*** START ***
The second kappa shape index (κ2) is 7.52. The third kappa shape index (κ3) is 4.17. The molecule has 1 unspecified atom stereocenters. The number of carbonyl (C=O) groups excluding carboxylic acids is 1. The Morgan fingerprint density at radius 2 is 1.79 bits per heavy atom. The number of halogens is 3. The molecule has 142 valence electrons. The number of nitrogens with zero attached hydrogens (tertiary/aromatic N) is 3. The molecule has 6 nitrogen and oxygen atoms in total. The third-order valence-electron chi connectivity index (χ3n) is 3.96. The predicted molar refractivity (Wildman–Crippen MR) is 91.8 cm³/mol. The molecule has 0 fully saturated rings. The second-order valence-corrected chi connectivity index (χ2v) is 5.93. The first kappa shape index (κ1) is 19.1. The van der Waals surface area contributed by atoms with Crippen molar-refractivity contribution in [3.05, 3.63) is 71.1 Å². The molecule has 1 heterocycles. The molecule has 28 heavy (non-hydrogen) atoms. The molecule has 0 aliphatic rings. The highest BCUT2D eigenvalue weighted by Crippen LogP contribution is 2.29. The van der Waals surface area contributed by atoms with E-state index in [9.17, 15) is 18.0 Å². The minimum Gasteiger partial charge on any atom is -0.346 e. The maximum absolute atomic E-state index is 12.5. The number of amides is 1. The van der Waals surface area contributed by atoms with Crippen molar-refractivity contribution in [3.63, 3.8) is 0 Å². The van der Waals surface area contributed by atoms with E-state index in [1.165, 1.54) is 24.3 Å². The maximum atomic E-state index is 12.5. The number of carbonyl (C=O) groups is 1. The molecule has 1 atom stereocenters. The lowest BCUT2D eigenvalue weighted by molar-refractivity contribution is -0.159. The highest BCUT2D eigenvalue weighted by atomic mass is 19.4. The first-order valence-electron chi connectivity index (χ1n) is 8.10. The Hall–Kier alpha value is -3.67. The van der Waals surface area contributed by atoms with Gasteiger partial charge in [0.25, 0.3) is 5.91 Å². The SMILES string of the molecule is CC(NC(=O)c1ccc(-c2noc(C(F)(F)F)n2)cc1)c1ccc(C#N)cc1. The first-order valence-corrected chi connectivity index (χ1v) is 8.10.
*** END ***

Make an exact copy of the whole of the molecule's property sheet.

The second kappa shape index (κ2) is 7.52. The third kappa shape index (κ3) is 4.17. The molecule has 1 unspecified atom stereocenters. The number of carbonyl (C=O) groups excluding carboxylic acids is 1. The Morgan fingerprint density at radius 2 is 1.79 bits per heavy atom. The number of halogens is 3. The molecule has 142 valence electrons. The number of nitrogens with zero attached hydrogens (tertiary/aromatic N) is 3. The molecule has 6 nitrogen and oxygen atoms in total. The third-order valence-electron chi connectivity index (χ3n) is 3.96. The predicted molar refractivity (Wildman–Crippen MR) is 91.8 cm³/mol. The molecule has 0 fully saturated rings. The second-order valence-corrected chi connectivity index (χ2v) is 5.93. The first kappa shape index (κ1) is 19.1. The van der Waals surface area contributed by atoms with Crippen molar-refractivity contribution in [3.05, 3.63) is 71.1 Å². The molecule has 1 heterocycles. The molecule has 28 heavy (non-hydrogen) atoms. The molecule has 0 aliphatic rings. The highest BCUT2D eigenvalue weighted by Crippen LogP contribution is 2.29. The van der Waals surface area contributed by atoms with E-state index in [9.17, 15) is 18.0 Å². The minimum Gasteiger partial charge on any atom is -0.346 e. The maximum absolute atomic E-state index is 12.5. The number of amides is 1. The van der Waals surface area contributed by atoms with Crippen molar-refractivity contribution in [3.63, 3.8) is 0 Å². The van der Waals surface area contributed by atoms with E-state index in [1.165, 1.54) is 24.3 Å². The maximum atomic E-state index is 12.5. The number of carbonyl (C=O) groups is 1. The molecule has 1 atom stereocenters. The lowest BCUT2D eigenvalue weighted by molar-refractivity contribution is -0.159. The highest BCUT2D eigenvalue weighted by atomic mass is 19.4. The first-order valence-electron chi connectivity index (χ1n) is 8.10. The Hall–Kier alpha value is -3.67. The van der Waals surface area contributed by atoms with Gasteiger partial charge in [0.25, 0.3) is 5.91 Å². The SMILES string of the molecule is CC(NC(=O)c1ccc(-c2noc(C(F)(F)F)n2)cc1)c1ccc(C#N)cc1. The first-order valence-corrected chi connectivity index (χ1v) is 8.10.